Of all the different styles of books about beer, the old-fashioned anecdotal ramble, as exemplified by John Bickerdyke’s classic Curiosities of Ale and Beer from 1889, or Richard Boston’s Beer and Skittles from the 1970s, seems to be the rarest. I’m delighted, therefore, to be able to add to the genre with Strange Tales of Ale, a collection of 28 stories involving beer, brewing, breweries or pubs in some way.

Regular readers of this blog will have come across many – though not all – of the stories in Strange Tales of Ale here over the years, as the book is a bit of a “best of Zythophile” collected between hard covers. There’s the Great London Beer Flood of 1814, of course; the story of Spitfires ferrying beer to the D-Day troops in their fuel tanks; why England’s aristocrats brewed beer that was meant to be laid down and only drunk after 21 years; the mystery of the yard of ale; the true origins of the Red Lion as a pub name (with a picture of the attractive Art Deco innsign from the Red Lion, Fulwell, my local); the most notorious brewer in history; what to order in a Victorian public house; the history of the ploughman’s lunch; what Pliny the Elder really said about hops; how the Dove in Hammersmith got its tiny public bar; pea beer; the British National Dinner, and others that are among my personal favourites from the 300-plus posts, totalling more than 600,000 words, that I’ve stuck up here over the past eight years. There are a couple you might not have read even if you have been a Zythophile follower since 2007, on Dutch Schultz, the beer baron of Brooklyn (here’s a beer trivia question for you – which New York brewer, born in Leeds, was played on film by Bob Hoskins?) and on “the brewery that salami-sliced itself to death”.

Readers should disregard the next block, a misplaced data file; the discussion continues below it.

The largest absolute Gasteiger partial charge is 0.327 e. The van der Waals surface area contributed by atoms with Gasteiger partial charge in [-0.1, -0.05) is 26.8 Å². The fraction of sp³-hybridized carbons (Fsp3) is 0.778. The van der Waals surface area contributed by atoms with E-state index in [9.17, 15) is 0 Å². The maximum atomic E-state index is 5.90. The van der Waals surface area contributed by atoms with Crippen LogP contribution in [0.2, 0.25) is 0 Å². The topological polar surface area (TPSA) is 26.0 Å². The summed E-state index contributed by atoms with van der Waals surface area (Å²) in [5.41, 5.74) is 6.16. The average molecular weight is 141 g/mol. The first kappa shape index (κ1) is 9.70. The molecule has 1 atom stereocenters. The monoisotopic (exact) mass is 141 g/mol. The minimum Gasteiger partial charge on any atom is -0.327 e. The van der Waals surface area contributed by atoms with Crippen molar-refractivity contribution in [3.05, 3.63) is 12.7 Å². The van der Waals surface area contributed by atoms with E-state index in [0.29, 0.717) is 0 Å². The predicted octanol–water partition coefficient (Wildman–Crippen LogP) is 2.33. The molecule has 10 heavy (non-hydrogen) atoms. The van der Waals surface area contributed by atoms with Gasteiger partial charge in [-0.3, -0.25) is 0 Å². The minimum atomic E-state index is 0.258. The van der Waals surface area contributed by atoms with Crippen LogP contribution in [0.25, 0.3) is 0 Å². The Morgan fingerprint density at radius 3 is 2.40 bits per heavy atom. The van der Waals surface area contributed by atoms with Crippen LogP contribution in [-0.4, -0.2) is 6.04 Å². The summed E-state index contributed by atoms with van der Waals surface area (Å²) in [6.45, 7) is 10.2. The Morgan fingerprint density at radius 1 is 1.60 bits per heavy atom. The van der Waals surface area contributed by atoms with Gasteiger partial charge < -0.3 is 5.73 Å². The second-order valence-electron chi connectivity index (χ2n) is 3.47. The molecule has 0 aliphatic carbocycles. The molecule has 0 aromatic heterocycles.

If you’re looking for some beery holiday reading for yourself, or a birthday or Christmas present for someone you know likes beer, and reading, can I recommend STOA? Indeed, I’d hope you don’t even have to like beer to enjoy the book: the tales are in themselves engrossing, from the link between beer and bridal gowns to how the Jerusalem Tavern near Smithfield became the Trigger’s Broom of pubs to potboys in literature and art.

Strange Tales of Ale is published by Amberley Publishing, and costs £12.99 hardback, £7.80 as an ebook (unlike Amber Gold and Black, my last book, from a different publisher, I get rather less of a royalty on the ebook version of STOA than on the Finnish forest version, so I’m happier for you to go traditional …) You can support small businesses and buy it from my good friend Paul at Beer Inn Print here or if you don’t mind tax-dodging conglomerates you can put more money in my pockets by buying it though my Amazon Associates page here. (Or, if you’re in North America, The Dove(s), Hammersmith circa 1880

A rare picture of The Dove, Hammersmith – then still the Doves – when the landlord was Samuel Richardson Gamble, the name on the (birdless) signboard, some time between at least 1874 and January 1881, the month the licence was handed over to Henry Thomas Saunders. The window to what became the smallest public bar in Britain is on the right of the door. If you look at a modern picture of the pub, you can see the bracket for the innsign is still the same piece of wrought iron, albeit with a bit missing …